How Far To Bethlehem?
Frances Chesterton has a children’s Christmas poem which poses the question: “How far is it to Bethlehem?”
If we answered that question literally, we would have to say that Bethlehem is nearly 2000 years and 7000 miles away. But I don’t want to answer the question literally. You see, I do not regard Bethlehem so much as a geographical locality as I do a spiritual reality. So the question I want to pose today is: How far does the heart have to journey in order to experience what those shepherds in Bethlehem experienced so long ago and so far away? How far would you and I have to go in our faith in order to experience for ourselves what we have read so many times from the pages of Scripture? You see, Bethlehem stands for certain attitudes of heart and life. How far are they from us?
Let me suggest, first of all, that in order to experience the spiritual reality of Bethlehem, we shall have to go as far as it takes to consecrate the commonplace.
What do I mean? Well, the fact is that nobody was looking for a Messiah in Bethlehem. Certainly not Mary and Joseph. They went there not because it was a wonderful place to have a baby, but because they were made to do it by the dictatorial taxation policy of a power-crazed Caesar who could not have cared less about them. Herod was not looking for a king to be born in Bethlehem, for in his opinion, monarchs appeared in capital cities like Jerusalem or Rome. Even the Wise Men did not know enough to go to Bethlehem—it took the miracle of a wandering star to lead them there.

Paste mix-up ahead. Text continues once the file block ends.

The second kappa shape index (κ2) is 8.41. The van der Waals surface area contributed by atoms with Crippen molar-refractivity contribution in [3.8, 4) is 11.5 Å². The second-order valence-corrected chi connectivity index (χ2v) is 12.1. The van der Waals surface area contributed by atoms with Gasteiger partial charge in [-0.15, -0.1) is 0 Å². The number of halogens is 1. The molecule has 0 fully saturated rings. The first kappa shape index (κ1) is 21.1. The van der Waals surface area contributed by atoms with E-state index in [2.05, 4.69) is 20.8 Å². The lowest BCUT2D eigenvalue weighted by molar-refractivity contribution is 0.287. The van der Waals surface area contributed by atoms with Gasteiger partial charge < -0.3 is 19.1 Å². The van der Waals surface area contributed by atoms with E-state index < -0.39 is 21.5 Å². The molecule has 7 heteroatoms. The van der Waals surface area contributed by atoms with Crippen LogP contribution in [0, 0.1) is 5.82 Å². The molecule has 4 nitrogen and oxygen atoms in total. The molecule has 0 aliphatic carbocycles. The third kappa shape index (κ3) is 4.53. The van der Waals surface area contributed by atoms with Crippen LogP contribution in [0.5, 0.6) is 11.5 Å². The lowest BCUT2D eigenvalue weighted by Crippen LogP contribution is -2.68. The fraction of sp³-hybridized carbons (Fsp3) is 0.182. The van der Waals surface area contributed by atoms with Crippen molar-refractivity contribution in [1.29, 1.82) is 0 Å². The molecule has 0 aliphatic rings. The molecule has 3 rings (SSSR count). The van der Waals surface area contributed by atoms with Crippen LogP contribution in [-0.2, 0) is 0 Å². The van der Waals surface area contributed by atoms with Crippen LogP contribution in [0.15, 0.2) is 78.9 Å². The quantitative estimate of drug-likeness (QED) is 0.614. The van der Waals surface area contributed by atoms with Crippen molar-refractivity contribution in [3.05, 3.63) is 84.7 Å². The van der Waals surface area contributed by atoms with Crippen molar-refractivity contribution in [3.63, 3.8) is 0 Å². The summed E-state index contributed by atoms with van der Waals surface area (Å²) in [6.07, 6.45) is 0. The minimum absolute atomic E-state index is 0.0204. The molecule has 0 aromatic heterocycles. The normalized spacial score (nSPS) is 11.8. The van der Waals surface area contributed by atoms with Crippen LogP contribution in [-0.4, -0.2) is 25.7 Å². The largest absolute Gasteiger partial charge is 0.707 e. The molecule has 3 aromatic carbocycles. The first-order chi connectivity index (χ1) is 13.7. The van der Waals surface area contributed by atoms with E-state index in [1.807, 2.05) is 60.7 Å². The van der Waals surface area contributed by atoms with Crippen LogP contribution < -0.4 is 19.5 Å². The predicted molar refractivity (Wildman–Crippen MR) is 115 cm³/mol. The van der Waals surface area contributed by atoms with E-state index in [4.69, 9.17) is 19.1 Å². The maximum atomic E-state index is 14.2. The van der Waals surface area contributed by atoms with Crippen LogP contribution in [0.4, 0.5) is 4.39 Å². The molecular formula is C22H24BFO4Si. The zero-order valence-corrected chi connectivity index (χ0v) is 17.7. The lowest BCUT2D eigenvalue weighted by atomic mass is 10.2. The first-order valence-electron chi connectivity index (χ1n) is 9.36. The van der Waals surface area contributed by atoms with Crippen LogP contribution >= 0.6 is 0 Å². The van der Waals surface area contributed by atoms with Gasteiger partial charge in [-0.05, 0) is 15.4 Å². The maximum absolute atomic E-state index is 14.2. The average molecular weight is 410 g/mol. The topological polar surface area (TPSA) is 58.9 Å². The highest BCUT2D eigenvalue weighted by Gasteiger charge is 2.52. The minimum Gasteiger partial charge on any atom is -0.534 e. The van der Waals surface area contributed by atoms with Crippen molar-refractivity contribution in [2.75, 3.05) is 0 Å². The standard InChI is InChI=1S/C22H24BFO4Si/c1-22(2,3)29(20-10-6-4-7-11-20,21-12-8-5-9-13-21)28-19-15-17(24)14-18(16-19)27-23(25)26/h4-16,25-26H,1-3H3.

Bethlehem, you see, was a place of ordinariness then, just as it is now. It is a small, remote village, like dozens of other villages in that part of the world. It is off the beaten track, atop a rock-strewn hill, surrounded by miles of barren, rugged, treeless terrain. Matthew went so far as to call it “the least of the cities of Judah.” It was obscure, unknown, and—in what may be the unkindest cut of all—it wasn’t even the only Bethlehem. There was another town called Bethlehem in the territory of Zebulon and people frequently got the two places confused. So Bethlehem was just an ordinary, out-of-the-way place. Nobody ever went to Bethlehem looking for anything. So how far is it to Bethlehem? It’s as far as you have to go to discover that something extraordinary can happen in an ordinary place, that commonplace events and people can become the messengers of God to us.
You see, Christmas came to little Bethlehem that we might know that no place is unknown to God. It came in the middle of the night to remind us that there is no moment of the day or night when God is absent from us. It came to ordinary people like Joseph and Mary to convince us that there is no human life beyond the reach of God’s love. It came in a child that we might come to understand that from the moment of our conception to the moment we draw our last breath, we are of infinite value to God. Christmas, you see, is person-centered. Christmas affirms that human lives—”even the least of these” like Joseph, Mary, and the baby born in unknown out-of-the-way Bethlehem—are the least expendable treasures in the universe.
Is it any wonder then that Christmas is especially precious to ordinary people? Or that at this season, more so than any other, we think of giving not getting, of what we can do for others, not what they can do for us? And is this not the truest reality in all of life? I know that there are those who trumpet to us the message that life is first and foremost power and prestige and possessions; that what works in life is not love but leverage, not faith but force, not compassion but coercion. But Christmas stands foursquare against that point of view in life.